Thursday, February 04, 2010
Sunbelt-and-sprawl advocate Joel Kotkin wrote two years ago that the future of American urbanism wasn't in the "elite cities," such as New York, Boston, Los Angeles and San Francisco, but in "younger, more affordable and less self-regarding places." He named (his order) Houston, Charlotte, Las Vegas, Phoenix, Dallas and Riverside, Calif.
Boom-city boosters like Kotkin play a numbers game, where the place with the biggest population explosion wins. This is also a kind of Blue America-versus-Red America urbanology, which includes an element of liberal-bashing: Any place that refuses to be steamrolled by developers is called "elite."
In the aftermath of the real-estate bust, areas overly dependent on building houses, selling houses and financing houses are in the worst shape. Economies need non-bubble jobs. Unemployment rates in the recent hyper-growth centers, Riverside and Las Vegas, are now well above those in the aforementioned "elite cities." And Boston's 9 percent unemployment is only a point above that of the more economically diverse Sunbelt powerhouses: Houston, Dallas and Phoenix.
There's little point in pitting cities, regions and states against one another. This is a big country. One can like San Francisco for some things and Las Vegas for others. By the way, what gave anyone the idea that Houston, Dallas and Phoenix are not "self-regarding"? They are, as well they should be.
And whereas Texas is still a largely conservative state, Houston and Dallas are fairly progressive cities. Dallas now has a nifty light-rail system, and Houston just elected a lesbian mayor.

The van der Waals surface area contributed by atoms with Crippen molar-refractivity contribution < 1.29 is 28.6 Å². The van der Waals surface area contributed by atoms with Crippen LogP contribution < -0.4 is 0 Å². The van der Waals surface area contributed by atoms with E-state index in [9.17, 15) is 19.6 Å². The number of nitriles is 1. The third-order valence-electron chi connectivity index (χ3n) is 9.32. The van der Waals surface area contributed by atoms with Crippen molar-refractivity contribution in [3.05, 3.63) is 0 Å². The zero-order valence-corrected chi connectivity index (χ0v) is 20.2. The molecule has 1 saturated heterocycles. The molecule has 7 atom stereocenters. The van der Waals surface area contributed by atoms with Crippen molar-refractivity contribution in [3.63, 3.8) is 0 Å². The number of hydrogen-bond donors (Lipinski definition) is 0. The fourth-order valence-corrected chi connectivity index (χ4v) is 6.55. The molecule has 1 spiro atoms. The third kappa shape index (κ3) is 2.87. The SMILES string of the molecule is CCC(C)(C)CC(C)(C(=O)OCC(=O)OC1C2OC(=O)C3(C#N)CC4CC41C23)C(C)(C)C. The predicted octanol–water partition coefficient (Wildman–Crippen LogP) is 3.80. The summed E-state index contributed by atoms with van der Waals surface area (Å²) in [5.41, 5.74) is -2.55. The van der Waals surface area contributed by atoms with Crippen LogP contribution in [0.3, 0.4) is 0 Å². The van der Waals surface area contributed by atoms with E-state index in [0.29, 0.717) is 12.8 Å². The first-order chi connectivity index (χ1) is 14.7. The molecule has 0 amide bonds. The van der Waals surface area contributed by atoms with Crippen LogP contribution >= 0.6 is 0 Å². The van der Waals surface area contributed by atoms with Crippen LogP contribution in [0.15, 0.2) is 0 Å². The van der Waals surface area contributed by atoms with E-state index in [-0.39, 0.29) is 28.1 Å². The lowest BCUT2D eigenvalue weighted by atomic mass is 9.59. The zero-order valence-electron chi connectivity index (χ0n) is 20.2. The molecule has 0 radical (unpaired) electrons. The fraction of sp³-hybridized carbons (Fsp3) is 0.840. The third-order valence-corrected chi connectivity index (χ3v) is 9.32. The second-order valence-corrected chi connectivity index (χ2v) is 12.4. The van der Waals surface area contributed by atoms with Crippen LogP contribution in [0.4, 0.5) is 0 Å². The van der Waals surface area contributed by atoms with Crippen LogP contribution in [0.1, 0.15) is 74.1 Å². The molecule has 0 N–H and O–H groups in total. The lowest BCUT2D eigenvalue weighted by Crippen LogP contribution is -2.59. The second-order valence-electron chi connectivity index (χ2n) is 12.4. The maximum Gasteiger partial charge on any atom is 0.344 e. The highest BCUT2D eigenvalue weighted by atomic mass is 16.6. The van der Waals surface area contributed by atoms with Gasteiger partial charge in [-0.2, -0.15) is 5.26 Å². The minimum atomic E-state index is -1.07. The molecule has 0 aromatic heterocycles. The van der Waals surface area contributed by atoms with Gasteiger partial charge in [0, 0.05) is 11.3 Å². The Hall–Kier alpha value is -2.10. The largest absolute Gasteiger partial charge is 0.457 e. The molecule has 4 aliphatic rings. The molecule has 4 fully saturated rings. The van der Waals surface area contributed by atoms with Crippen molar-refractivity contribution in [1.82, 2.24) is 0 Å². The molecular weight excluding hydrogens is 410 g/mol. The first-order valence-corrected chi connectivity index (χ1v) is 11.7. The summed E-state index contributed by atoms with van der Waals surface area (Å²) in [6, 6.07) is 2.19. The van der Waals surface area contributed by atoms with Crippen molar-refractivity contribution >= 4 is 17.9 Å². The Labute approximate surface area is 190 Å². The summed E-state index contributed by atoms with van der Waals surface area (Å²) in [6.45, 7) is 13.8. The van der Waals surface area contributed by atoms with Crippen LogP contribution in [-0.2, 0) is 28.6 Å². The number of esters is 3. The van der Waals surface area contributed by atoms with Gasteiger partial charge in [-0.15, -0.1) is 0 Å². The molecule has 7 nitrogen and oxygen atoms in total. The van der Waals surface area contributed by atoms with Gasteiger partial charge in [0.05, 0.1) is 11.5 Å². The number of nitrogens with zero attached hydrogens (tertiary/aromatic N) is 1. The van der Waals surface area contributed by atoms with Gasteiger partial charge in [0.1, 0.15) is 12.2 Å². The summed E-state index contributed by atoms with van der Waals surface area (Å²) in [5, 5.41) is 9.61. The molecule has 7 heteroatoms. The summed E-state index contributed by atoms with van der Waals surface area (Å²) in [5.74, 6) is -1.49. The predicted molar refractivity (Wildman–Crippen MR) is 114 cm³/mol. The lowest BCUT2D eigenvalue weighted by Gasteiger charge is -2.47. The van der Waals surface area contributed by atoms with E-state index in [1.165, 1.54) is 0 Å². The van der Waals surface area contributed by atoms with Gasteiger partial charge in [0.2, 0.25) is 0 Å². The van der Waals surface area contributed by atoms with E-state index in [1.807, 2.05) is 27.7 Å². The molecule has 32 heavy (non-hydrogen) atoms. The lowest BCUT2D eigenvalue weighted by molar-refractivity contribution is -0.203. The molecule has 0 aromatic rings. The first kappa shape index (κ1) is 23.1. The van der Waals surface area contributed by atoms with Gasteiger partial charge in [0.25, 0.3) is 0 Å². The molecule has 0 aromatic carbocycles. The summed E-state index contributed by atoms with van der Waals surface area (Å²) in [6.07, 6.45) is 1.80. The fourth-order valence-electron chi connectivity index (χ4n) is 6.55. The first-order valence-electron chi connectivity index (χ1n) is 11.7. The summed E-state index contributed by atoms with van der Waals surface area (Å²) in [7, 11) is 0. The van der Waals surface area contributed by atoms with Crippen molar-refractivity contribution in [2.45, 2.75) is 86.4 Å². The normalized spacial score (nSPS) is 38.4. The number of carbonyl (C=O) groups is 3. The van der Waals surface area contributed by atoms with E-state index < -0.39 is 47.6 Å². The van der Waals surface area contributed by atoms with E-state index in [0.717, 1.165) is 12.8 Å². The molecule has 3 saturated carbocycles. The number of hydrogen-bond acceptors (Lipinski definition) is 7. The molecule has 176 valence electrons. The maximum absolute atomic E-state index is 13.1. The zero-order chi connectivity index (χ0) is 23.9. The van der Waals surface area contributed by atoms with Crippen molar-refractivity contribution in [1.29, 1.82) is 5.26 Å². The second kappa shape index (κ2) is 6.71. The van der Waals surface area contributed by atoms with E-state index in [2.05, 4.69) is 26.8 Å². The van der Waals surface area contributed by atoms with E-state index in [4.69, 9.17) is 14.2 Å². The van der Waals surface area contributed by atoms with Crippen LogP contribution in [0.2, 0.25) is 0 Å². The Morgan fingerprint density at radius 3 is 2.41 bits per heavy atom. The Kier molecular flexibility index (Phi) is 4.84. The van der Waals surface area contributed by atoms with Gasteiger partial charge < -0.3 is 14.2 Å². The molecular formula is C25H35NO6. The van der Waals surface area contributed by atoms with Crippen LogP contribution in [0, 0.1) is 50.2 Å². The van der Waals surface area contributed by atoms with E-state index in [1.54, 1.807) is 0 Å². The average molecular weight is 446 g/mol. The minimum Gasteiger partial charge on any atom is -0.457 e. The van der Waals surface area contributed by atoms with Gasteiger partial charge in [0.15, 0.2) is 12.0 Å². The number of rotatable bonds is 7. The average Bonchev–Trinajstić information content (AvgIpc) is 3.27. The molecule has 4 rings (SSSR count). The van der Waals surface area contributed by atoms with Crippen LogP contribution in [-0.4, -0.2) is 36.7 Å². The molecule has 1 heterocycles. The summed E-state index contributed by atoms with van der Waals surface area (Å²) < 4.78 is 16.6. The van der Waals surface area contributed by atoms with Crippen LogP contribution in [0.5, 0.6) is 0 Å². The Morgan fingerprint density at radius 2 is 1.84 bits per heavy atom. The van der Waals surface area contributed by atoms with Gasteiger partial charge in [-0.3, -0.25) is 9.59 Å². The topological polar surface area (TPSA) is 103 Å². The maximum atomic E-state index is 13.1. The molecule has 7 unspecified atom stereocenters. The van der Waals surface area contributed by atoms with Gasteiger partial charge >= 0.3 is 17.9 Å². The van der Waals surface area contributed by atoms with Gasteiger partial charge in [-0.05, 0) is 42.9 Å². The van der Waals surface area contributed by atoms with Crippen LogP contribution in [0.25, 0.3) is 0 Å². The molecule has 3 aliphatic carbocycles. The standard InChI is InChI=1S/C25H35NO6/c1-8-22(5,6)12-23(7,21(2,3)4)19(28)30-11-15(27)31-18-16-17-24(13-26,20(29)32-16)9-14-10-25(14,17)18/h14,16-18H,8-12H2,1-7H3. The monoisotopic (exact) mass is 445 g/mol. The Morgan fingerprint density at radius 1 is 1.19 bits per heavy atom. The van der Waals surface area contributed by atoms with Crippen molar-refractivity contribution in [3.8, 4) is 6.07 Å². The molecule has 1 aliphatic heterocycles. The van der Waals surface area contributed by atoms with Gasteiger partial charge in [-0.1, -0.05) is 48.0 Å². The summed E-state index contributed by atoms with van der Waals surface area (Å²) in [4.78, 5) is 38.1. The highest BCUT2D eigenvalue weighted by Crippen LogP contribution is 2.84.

One other thing: The older coastal cities tend to be hemmed in by water on one or more sides. Their housing is expensive because they don't have much land left to build on. To blame just their zoning laws is simpleminded.
This conversation has left out the "youth magnets," the liberal cities that draw armies of educated young people by virtue -- not in spite -- of their protected environments and urban cool. We speak of places like Seattle, Austin and Portland. Migrants to these cities are not necessarily looking for cheap homes with three-car garages. They're living in walk-ups and sharing apartments and lofts. Bike paths and public transportation are attractions.
Las Vegas has suffered the double-whammy of the real-estate bust and drop-off in tourism, the city's main economic engine. Tourism has declined 6 percent from last year, and convention business is down a third. Luxury hotel rooms are approaching "roadside motel prices," as Business Week put it.
Kotkin is right about one thing: Las Vegas is certainly affordable. House prices there have fallen 55 percent since peaking in August 2006.
Las Vegas, as well as that other boom country, Florida, now have gigantic new condo towers with only a handful of occupants. (Real estate professionals call these "see-through buildings" because they are so empty, there's nothing to stop you from seeing from one side to the other.)
Last year, populations actually fell in Florida and in Clark County, Nev., which is mostly Las Vegas. Florida's is the first loss in over a century, other than during world wars.
These parts of the country will rise again. They have warm weather and fun cultures. But they need more varied sources of jobs. And Florida, especially, must tighten its zoning laws -- the lack of which helped create the congestion that has begun to scare newcomers away.
It makes sense that more urban growth will happen outside the older, already crowded metropolises. But let's drop the childish notion that if Houston is growing, San Francisco, a coastal city with a more stable population, must somehow be declining. There's more to happiness than the census count reveals.
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